{-# INLINE (<*>) #-}
fs <*> xs = [f x | f <- fs, x <- xs]
{-# INLINE liftA2 #-}
liftA2 f xs ys = [f x y | x <- xs, y <- ys]
{-# INLINE (*>) #-}
xs *> ys  = [y | _ <- xs, y <- ys]
``````

Can you explain the left hand side of `fs <*> xs = [f x | f <- fs, x <- xs]`, i.e. `fs <*> xs`?

1. It looks like pattern matching on an operator - is that a thing?

2. I’ll guess that `fs` and `xs` both need to be `[]`? If so, what enforces that?

3. And there is nothing beyond enforcing `[]`, i.e., you could put anything in there?

Happy to help!

Re 1: it’s just a normal function definition (but for an operator). I don’t think it’s pattern matching. For example, in Haskell, I could define a new operator like this:

``````(+++) :: Int -> Int -> Int
a +++ b = a + b + 1
``````

Does that make sense?

Re 2: it’s important to be very precise here. `fs` isn’t of type `[]` exactly, it’s of type `[a]`. Same for `xs`. There’s a few things you could mean by “what enforces that?”, but one answer is: since we’re writing the Applicative instance for `[]`, that’s what enforces it.

Re 3: no. In this line, the type of `<*>` is `[a ->b] -> [a] -> [b]`, so you could not put just anything here.

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Note that you can also write it in prefix style:

``````(<*>) fs xs = [f x | f <- fs, x <- xs]
``````

Then you can just consider `(<*>)` to be the name of the function.

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#1
I’m looking at Base.hs and don’t see a type signature there so missed that. In VS Code HLS says the type signature is (GHCi gives a parse error)

``````(<*>) :: [t -> a] -> [t] -> [a]
fs <*> xs = [f x | f <- fs, x <- xs]
``````

Interesting that `fs` & `xs` are not on the left hand side. Seems like a big hint that an operator is being defined. I have never defined an operator so just getting a feel for it now.

And if I reorder the lhs

``````(<*>) :: [t -> a] -> [t] -> [a]
(<*>) fs xs = [f x | f <- fs, x <- xs]
``````

I’m looking at the doc and in GHC code but don’t see a similar type signature. There is none near the declaration for `instance Applicative [] where` Is it there or maybe inferred?

#2 & 3 - good with those now.

I did see that and it does make it easier to understand.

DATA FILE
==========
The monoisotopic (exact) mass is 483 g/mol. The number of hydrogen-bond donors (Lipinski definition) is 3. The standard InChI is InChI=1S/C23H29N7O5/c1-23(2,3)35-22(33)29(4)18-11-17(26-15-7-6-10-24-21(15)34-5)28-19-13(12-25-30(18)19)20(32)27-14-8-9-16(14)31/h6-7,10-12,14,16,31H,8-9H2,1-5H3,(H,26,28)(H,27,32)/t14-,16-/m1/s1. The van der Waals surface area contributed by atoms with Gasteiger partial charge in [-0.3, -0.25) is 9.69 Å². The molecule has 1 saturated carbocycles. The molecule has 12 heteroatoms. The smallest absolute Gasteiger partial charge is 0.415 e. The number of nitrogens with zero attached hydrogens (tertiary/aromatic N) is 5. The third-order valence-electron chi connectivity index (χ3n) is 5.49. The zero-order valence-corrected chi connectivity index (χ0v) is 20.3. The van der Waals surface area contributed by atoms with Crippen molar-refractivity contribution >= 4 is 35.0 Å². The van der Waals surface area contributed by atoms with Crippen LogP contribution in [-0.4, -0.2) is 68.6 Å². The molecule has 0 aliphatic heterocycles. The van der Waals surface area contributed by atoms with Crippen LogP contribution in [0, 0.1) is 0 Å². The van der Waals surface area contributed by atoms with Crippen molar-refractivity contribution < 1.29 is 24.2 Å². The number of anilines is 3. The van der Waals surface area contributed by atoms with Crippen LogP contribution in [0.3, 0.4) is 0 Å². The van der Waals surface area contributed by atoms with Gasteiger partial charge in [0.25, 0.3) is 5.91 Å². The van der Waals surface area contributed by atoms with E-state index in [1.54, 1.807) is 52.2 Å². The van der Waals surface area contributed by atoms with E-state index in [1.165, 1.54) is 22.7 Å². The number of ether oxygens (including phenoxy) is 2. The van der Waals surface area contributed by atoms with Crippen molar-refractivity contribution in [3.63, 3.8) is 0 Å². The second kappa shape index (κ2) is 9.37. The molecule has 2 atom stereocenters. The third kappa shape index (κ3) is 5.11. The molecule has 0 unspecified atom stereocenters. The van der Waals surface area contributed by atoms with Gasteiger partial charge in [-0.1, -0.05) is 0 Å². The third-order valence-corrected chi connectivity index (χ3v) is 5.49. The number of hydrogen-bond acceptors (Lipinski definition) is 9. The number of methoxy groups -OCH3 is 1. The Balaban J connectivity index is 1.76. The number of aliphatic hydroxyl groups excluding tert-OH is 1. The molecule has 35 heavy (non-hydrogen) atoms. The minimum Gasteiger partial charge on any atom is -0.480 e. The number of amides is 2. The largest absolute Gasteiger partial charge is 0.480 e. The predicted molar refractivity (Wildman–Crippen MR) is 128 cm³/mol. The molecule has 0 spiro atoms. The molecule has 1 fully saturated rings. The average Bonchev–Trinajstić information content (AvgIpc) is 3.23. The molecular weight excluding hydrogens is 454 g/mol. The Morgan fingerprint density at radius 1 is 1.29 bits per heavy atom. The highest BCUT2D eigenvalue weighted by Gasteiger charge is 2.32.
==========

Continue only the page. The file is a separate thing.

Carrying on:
Re 1. The “infix” notation (i.e. putting the operator between the two arguments, like in `3 + 4`) is totally a syntactic thing. So if confused, always just rearrange `3 + 4` to `(+) 3 4` (note that Haskell needs brackets for the `+` when it’s at front). Similarly, there’s nothing deep about a definition like `fs <*> xs = ...`: it’s just a totally normal function definition, which is why jaror recommended you rewrite it as `(<*>) fs xs`

You said that `fs` and `xs` aren’t on the left hand side. But they are! In `fs <*> xs = ...`, that’s `fs` and `xs` on the left hand side. Unless I misunderstood what you were saying.

It sounds like you’re looking for a definition of the form `(<*>) fs xs = ...` somewhere? That definition is `fs <*> xs = [f x | f <- fs, x <- xs]` (it’s identical! just two different ways of writing the same thing)

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Just to be totally clear: if I wanted to define a new function `blah`, e.g. of type `Bool -> Bool -> Bool`, I could either define it like:

``````a `blah` b = if a then b else a -- or whatever definition I wanted on the right
``````

or

``````blah a b = if a then b else a -- or whatever
``````

It’s literally just two syntaxes for exactly the same function. In the instance definition of the `[]` applicative, they happen to use the infix version (the first one above), but they could have just as well used the second.

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I wasn’t clear. I was speaking of the type signature `(<*>) :: [t -> a] -> [t] -> [a]` when I said not on the lhs.

When you said “the type of `<*>` is `[a ->b] -> [a] -> [b]` , so you could not put just anything here.” I went looking for the type signature in the doc and code but don’t see it.

Ah sorry, I misunderstood. Yeah, you can work out the signature from the signature of `<*>` given in the `Applicative` typeclass, which is:

``````class Functor f => Applicative f where
pure :: a -> f a
(<*>) :: f (a -> b) -> f a -> f b
``````

So when `f` is specialized to `[]`, we get `(<*>) :: [] (a -> b) -> [] a -> [] b` which is just another way of writing `(<*>) :: [(a -> b)] -> [a] -> [b]`

Hope that’s useful!